the state of california solar panels requalified two years ago as “universal waste“, a category that also houses batteries and light bulbs. Orben said this opens the door for more waste handlers – already licensed for universal waste – to accept solar panels. They may end up just storing the panels and ship them to a more qualified recycler, but Orben said that creates more opportunities to divert panels from landfills.
Heath said NREL also dedicates some of its research strength to policy issues. On the one hand, it is studying new waste classification standards. But Heath said he also wanted to develop standards for panel reuse and refurbishment, particularly in grid-connected applications.
“It’s a much bigger market than using off-grid used solar modules,” Heath said, referring to DIY. use of panels on homes, mobiles or otherwise. “There are only a limited number of ‘van-life’ vans on which to install photovoltaic modules.”
In other words: creating safety standards for refurbished panels could allow them a second life in large-scale solar projects. “It’s something that needs more attention,” Heath said.
A rude awakening
Then there is, of course, the problem that most solar homeowners and developers aren’t fully aware of panel end-of-life options.
A common misconception, Orben said, is that owners of solar installations will compare the cost of solar recycling to the cost of landfilling — a false choice.
“When people do their cost comparisons, they’re not doing an apples-to-apples comparison,” Orben said, because in most places it’s illegal to throw signs in a landfill (again, through waste classification). “Really what they have to compare is the cost of recycling, for example, hazardous waste treatment, which is considerably more expensive.”
Heath and Butler both agree that the public also needs a better understanding of non-recycling options: reuse and refurbish.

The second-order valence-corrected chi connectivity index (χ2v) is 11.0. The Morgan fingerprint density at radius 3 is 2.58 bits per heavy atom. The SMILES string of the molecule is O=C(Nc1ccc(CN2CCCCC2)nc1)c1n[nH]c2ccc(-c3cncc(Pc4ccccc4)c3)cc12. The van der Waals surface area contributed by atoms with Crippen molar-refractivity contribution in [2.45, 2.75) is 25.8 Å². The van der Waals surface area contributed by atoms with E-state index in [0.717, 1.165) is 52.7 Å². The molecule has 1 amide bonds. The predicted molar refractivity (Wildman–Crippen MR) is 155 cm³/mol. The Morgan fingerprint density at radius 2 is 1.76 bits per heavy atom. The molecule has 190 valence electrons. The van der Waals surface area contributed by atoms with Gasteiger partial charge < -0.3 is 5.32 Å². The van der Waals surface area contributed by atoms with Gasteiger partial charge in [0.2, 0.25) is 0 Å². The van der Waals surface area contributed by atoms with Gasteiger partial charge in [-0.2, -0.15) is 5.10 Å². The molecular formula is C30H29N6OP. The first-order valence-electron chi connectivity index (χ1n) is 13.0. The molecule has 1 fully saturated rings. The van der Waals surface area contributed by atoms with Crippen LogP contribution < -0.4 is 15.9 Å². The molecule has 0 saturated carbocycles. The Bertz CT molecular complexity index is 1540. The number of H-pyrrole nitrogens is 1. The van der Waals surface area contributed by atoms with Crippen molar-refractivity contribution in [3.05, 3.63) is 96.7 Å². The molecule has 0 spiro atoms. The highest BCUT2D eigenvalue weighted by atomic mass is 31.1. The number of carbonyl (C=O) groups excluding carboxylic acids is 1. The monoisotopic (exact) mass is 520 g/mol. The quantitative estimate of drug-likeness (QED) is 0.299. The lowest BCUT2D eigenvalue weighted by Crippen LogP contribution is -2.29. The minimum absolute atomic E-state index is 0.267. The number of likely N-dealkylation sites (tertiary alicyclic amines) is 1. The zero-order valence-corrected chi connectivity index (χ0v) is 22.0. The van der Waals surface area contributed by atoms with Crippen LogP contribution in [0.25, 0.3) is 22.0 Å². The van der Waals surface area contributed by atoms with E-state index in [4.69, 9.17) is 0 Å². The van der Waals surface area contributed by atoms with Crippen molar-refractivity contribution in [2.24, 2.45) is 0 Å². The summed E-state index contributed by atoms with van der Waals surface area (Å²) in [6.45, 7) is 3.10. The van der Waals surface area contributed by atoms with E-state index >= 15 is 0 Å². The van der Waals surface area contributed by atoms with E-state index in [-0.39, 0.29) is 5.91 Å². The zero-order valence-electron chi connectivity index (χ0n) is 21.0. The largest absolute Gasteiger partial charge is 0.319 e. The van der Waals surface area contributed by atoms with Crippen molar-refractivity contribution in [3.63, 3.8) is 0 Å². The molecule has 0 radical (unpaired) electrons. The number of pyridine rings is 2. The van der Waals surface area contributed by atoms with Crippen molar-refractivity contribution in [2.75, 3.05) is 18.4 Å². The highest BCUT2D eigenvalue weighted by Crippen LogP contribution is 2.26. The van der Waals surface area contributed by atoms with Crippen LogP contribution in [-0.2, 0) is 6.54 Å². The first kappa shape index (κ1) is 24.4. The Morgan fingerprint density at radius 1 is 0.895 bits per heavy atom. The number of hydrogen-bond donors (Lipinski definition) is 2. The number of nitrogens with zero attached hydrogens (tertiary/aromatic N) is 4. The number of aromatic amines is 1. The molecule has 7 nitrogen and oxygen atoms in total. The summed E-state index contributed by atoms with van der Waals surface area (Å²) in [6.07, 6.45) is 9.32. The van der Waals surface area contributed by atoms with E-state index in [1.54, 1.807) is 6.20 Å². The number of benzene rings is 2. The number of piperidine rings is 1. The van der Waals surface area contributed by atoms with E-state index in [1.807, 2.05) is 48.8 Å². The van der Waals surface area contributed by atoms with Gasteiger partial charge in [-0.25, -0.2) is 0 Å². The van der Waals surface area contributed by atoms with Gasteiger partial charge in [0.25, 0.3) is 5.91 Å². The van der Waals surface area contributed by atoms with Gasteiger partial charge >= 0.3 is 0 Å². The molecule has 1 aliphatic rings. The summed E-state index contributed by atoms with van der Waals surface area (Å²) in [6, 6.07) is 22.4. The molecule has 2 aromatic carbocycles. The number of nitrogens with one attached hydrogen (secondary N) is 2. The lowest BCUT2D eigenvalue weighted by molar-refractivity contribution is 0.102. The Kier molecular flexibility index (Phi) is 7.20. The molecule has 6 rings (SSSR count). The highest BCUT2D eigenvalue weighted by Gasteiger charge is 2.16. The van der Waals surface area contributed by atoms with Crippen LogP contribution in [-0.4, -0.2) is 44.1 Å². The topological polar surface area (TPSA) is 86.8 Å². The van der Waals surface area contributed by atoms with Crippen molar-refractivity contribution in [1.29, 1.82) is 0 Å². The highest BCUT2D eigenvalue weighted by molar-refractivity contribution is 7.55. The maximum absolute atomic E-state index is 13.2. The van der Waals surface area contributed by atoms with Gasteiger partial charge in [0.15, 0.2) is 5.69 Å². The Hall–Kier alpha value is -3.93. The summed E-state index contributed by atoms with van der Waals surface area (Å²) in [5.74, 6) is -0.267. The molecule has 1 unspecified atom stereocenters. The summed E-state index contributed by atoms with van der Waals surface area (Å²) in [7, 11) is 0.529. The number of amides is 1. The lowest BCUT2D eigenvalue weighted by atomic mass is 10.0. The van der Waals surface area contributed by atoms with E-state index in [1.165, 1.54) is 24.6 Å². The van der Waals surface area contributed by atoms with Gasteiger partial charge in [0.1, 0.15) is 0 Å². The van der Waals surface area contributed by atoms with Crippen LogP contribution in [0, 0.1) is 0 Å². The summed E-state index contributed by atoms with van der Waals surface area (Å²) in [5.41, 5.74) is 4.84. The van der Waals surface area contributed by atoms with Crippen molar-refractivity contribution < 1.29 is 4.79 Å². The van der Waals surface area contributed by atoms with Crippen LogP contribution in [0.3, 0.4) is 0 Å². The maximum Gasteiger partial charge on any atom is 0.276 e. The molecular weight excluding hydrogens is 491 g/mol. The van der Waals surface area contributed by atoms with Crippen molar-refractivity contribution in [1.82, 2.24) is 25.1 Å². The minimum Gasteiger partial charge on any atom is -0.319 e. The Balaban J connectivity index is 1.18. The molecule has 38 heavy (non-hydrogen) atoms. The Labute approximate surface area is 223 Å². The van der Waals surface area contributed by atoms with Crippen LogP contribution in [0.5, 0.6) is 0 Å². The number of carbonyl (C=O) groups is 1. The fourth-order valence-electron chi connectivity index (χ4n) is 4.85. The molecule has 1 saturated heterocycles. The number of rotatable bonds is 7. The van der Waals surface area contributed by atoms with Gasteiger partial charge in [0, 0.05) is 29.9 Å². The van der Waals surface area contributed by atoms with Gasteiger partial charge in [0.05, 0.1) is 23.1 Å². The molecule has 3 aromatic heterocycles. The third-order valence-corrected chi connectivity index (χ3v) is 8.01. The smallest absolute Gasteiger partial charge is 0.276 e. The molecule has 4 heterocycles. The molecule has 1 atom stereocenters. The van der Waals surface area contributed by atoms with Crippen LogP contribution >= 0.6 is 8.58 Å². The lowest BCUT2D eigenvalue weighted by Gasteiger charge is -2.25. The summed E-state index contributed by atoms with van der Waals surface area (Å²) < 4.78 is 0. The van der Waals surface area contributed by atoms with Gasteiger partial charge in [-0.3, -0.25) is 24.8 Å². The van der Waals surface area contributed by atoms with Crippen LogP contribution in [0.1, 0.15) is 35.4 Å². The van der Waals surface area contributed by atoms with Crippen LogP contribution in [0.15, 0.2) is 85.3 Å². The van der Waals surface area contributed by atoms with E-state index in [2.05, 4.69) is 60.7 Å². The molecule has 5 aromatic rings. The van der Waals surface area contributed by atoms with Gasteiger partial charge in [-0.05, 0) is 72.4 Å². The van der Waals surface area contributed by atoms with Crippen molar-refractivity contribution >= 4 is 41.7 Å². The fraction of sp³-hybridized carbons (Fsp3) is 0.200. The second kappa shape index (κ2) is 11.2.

“In the circular economy space, recycling has received by far the most attention. Recycling is not the only circular economy strategy,” Heath said.
Enel North America, a renewable energy company with a global presence, is a solar developer focusing on some of these no-recycling strategies.
What we seek to do is extend the life of assets as long as possible. It is not because a photovoltaic panel is not efficient that it cannot be used in an industrial or commercial application.
“What we’re looking to do is extend the life of assets for as long as possible,” said Peter Perrault, company director and head of circular economy. “Just because a photovoltaic panel does not perform well does not mean that it cannot be used in an industrial or commercial application. … We always want to extend the useful life of these materials, before we consider the recycling.”
Most of Enel’s facilities in North America are far from that point anyway; the oldest was installed in 2012. But Perrault said Enel is committed to panel maintenance – which extends their lifespan – and secondary applications. The company sees this as an essential part of its Scope 3 sustainability strategy.
Indeed, there are clear environmental and economic benefits to extending the life of panels, rather than breaking them down and creating new ones. Heath did some to research on this, but said more focus was needed on this area, particularly on how to make new technologies commercially viable. One such technology could allow recyclers to use the crystalline silicon components in panels, Heath said.
“Technology development alone does not guarantee that these technologies will be adopted in the market. And it is only when they are adopted in the market that we improve results,” he said. “We can’t just invent technologies, we have to make sure they have the right economics.” (And not just economics; these technologies also need the right policy environments to succeed).
The economics of recycling or reusing solar energy is likely to come as a nasty surprise to many solar plant owners, Orben said, because most don’t budget for any kind of end-of-life services.
He’s confident recyclers such as his own company could grow as demand for the service grows, but he’s not so sure the public is ready to see the price.
“They’re going to have a rude awakening,” Orben said.